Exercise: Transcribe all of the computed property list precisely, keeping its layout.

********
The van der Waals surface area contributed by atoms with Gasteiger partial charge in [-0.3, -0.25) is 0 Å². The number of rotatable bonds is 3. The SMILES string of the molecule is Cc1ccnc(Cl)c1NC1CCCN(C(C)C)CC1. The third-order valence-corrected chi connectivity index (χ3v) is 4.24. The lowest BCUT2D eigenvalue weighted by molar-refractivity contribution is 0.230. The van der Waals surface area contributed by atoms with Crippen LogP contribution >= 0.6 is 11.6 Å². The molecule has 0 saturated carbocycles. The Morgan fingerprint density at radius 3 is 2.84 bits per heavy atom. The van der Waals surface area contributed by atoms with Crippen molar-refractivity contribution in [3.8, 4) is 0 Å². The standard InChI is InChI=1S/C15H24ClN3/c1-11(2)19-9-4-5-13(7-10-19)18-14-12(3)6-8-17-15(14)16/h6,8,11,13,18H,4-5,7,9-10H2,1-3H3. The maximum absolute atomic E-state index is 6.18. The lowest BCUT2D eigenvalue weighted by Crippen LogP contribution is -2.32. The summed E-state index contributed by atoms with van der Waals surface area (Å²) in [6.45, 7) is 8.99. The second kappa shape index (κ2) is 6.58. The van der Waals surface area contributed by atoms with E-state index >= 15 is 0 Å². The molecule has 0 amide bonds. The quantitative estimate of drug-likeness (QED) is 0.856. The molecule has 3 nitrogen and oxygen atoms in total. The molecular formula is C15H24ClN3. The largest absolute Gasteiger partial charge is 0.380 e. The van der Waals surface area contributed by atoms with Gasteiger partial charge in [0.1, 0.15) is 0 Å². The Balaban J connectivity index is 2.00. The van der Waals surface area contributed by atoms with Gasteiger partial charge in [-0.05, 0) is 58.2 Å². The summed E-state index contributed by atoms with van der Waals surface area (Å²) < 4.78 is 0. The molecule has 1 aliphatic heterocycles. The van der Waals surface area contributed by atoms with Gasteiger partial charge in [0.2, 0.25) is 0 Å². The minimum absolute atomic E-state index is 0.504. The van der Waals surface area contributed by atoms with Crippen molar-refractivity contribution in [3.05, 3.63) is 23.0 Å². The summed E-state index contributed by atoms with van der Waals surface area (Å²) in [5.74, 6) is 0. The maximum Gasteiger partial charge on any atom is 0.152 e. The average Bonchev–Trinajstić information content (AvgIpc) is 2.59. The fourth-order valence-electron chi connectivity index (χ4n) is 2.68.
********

The van der Waals surface area contributed by atoms with Gasteiger partial charge in [-0.3, -0.25) is 0 Å². The number of rotatable bonds is 3. The SMILES string of the molecule is Cc1ccnc(Cl)c1NC1CCCN(C(C)C)CC1. The third-order valence-corrected chi connectivity index (χ3v) is 4.24. The lowest BCUT2D eigenvalue weighted by molar-refractivity contribution is 0.230. The van der Waals surface area contributed by atoms with Crippen LogP contribution >= 0.6 is 11.6 Å². The molecule has 0 saturated carbocycles. The Morgan fingerprint density at radius 3 is 2.84 bits per heavy atom. The van der Waals surface area contributed by atoms with Crippen molar-refractivity contribution in [3.8, 4) is 0 Å². The standard InChI is InChI=1S/C15H24ClN3/c1-11(2)19-9-4-5-13(7-10-19)18-14-12(3)6-8-17-15(14)16/h6,8,11,13,18H,4-5,7,9-10H2,1-3H3. The maximum absolute atomic E-state index is 6.18. The lowest BCUT2D eigenvalue weighted by Crippen LogP contribution is -2.32. The summed E-state index contributed by atoms with van der Waals surface area (Å²) in [6.45, 7) is 8.99. The second kappa shape index (κ2) is 6.58. The van der Waals surface area contributed by atoms with E-state index >= 15 is 0 Å². The molecule has 0 amide bonds. The quantitative estimate of drug-likeness (QED) is 0.856. The molecule has 3 nitrogen and oxygen atoms in total. The molecular formula is C15H24ClN3. The largest absolute Gasteiger partial charge is 0.380 e. The van der Waals surface area contributed by atoms with Gasteiger partial charge in [0.1, 0.15) is 0 Å². The Balaban J connectivity index is 2.00. The van der Waals surface area contributed by atoms with Gasteiger partial charge in [-0.05, 0) is 58.2 Å². The summed E-state index contributed by atoms with van der Waals surface area (Å²) < 4.78 is 0. The molecule has 1 aliphatic heterocycles. The van der Waals surface area contributed by atoms with Gasteiger partial charge in [0.2, 0.25) is 0 Å². The minimum absolute atomic E-state index is 0.504. The van der Waals surface area contributed by atoms with Crippen molar-refractivity contribution in [3.05, 3.63) is 23.0 Å². The summed E-state index contributed by atoms with van der Waals surface area (Å²) in [5.74, 6) is 0. The maximum Gasteiger partial charge on any atom is 0.152 e. The average Bonchev–Trinajstić information content (AvgIpc) is 2.59. The fourth-order valence-electron chi connectivity index (χ4n) is 2.68.